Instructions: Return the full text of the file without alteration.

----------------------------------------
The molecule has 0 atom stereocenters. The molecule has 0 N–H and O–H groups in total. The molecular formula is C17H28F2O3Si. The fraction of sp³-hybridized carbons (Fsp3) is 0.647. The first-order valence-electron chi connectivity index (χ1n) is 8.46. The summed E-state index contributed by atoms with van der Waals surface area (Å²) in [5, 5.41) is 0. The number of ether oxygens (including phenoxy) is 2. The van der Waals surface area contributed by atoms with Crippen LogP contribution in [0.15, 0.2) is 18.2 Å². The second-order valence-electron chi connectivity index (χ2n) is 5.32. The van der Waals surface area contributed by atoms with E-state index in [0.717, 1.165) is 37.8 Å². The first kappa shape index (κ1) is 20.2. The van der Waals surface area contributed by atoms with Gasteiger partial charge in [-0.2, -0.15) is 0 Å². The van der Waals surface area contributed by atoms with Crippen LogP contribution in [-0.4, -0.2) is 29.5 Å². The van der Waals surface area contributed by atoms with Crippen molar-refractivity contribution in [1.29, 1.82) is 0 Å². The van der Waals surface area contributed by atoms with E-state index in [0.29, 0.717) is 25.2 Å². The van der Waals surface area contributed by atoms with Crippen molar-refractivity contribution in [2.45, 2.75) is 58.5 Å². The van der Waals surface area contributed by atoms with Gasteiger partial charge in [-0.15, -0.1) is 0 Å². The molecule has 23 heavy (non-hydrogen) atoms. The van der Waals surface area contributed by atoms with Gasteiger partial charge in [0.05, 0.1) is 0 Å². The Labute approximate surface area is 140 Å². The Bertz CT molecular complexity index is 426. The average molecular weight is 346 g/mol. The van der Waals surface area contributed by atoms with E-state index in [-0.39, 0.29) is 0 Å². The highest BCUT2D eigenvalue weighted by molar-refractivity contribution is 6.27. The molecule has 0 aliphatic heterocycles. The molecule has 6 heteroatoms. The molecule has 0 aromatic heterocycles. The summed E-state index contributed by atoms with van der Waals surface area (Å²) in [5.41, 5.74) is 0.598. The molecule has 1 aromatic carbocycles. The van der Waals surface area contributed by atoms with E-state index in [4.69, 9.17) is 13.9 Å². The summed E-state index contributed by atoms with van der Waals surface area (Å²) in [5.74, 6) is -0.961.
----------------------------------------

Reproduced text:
The molecule has 0 atom stereocenters. The molecule has 0 N–H and O–H groups in total. The molecular formula is C17H28F2O3Si. The fraction of sp³-hybridized carbons (Fsp3) is 0.647. The first-order valence-electron chi connectivity index (χ1n) is 8.46. The summed E-state index contributed by atoms with van der Waals surface area (Å²) in [5, 5.41) is 0. The number of ether oxygens (including phenoxy) is 2. The van der Waals surface area contributed by atoms with Crippen LogP contribution in [0.15, 0.2) is 18.2 Å². The second-order valence-electron chi connectivity index (χ2n) is 5.32. The van der Waals surface area contributed by atoms with E-state index in [0.717, 1.165) is 37.8 Å². The first kappa shape index (κ1) is 20.2. The van der Waals surface area contributed by atoms with Gasteiger partial charge in [-0.2, -0.15) is 0 Å². The van der Waals surface area contributed by atoms with Crippen LogP contribution in [-0.4, -0.2) is 29.5 Å². The van der Waals surface area contributed by atoms with Crippen molar-refractivity contribution in [1.29, 1.82) is 0 Å². The van der Waals surface area contributed by atoms with E-state index in [0.29, 0.717) is 25.2 Å². The van der Waals surface area contributed by atoms with Crippen molar-refractivity contribution in [2.45, 2.75) is 58.5 Å². The van der Waals surface area contributed by atoms with Gasteiger partial charge in [-0.15, -0.1) is 0 Å². The molecule has 23 heavy (non-hydrogen) atoms. The van der Waals surface area contributed by atoms with Gasteiger partial charge in [0.05, 0.1) is 0 Å². The Labute approximate surface area is 140 Å². The Bertz CT molecular complexity index is 426. The average molecular weight is 346 g/mol. The van der Waals surface area contributed by atoms with E-state index in [-0.39, 0.29) is 0 Å². The highest BCUT2D eigenvalue weighted by molar-refractivity contribution is 6.27. The molecule has 0 aliphatic heterocycles. The molecule has 6 heteroatoms. The molecule has 0 aromatic heterocycles. The summed E-state index contributed by atoms with van der Waals surface area (Å²) in [5.41, 5.74) is 0.598. The molecule has 1 aromatic carbocycles. The van der Waals surface area contributed by atoms with E-state index in [4.69, 9.17) is 13.9 Å². The summed E-state index contributed by atoms with van der Waals surface area (Å²) in [5.74, 6) is -0.961.